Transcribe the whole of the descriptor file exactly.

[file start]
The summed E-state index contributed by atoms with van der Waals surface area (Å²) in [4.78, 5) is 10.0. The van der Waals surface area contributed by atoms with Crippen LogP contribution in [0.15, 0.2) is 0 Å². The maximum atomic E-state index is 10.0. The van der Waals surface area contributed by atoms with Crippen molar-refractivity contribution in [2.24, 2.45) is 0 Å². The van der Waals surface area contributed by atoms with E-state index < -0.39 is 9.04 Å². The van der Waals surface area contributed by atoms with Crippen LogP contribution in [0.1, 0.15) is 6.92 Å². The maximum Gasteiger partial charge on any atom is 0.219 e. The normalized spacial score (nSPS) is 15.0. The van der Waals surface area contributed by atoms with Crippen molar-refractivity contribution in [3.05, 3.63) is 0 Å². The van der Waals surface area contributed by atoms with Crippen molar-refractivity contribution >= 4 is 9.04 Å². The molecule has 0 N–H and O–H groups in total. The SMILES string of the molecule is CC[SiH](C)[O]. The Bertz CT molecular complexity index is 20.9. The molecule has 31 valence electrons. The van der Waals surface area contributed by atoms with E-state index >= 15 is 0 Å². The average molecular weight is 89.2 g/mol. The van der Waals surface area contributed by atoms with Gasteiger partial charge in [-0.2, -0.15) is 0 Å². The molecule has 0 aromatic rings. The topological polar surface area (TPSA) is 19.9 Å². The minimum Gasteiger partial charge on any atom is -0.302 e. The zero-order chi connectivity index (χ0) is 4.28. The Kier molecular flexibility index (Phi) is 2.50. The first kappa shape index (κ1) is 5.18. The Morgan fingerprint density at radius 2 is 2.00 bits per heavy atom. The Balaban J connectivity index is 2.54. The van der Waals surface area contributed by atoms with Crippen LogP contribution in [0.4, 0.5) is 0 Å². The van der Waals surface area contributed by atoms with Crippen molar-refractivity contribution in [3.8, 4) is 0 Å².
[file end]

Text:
The summed E-state index contributed by atoms with van der Waals surface area (Å²) in [4.78, 5) is 10.0. The van der Waals surface area contributed by atoms with Crippen LogP contribution in [0.15, 0.2) is 0 Å². The maximum atomic E-state index is 10.0. The van der Waals surface area contributed by atoms with Crippen molar-refractivity contribution in [2.24, 2.45) is 0 Å². The van der Waals surface area contributed by atoms with E-state index < -0.39 is 9.04 Å². The van der Waals surface area contributed by atoms with Crippen LogP contribution in [0.1, 0.15) is 6.92 Å². The maximum Gasteiger partial charge on any atom is 0.219 e. The normalized spacial score (nSPS) is 15.0. The van der Waals surface area contributed by atoms with Crippen molar-refractivity contribution in [3.05, 3.63) is 0 Å². The van der Waals surface area contributed by atoms with Crippen molar-refractivity contribution >= 4 is 9.04 Å². The molecule has 0 N–H and O–H groups in total. The SMILES string of the molecule is CC[SiH](C)[O]. The Bertz CT molecular complexity index is 20.9. The molecule has 31 valence electrons. The van der Waals surface area contributed by atoms with E-state index >= 15 is 0 Å². The average molecular weight is 89.2 g/mol. The van der Waals surface area contributed by atoms with Gasteiger partial charge in [-0.2, -0.15) is 0 Å². The molecule has 0 aromatic rings. The topological polar surface area (TPSA) is 19.9 Å². The minimum Gasteiger partial charge on any atom is -0.302 e. The zero-order chi connectivity index (χ0) is 4.28. The Kier molecular flexibility index (Phi) is 2.50. The first kappa shape index (κ1) is 5.18. The Morgan fingerprint density at radius 2 is 2.00 bits per heavy atom. The Balaban J connectivity index is 2.54. The van der Waals surface area contributed by atoms with Crippen LogP contribution in [0.4, 0.5) is 0 Å². The van der Waals surface area contributed by atoms with Crippen molar-refractivity contribution in [3.8, 4) is 0 Å².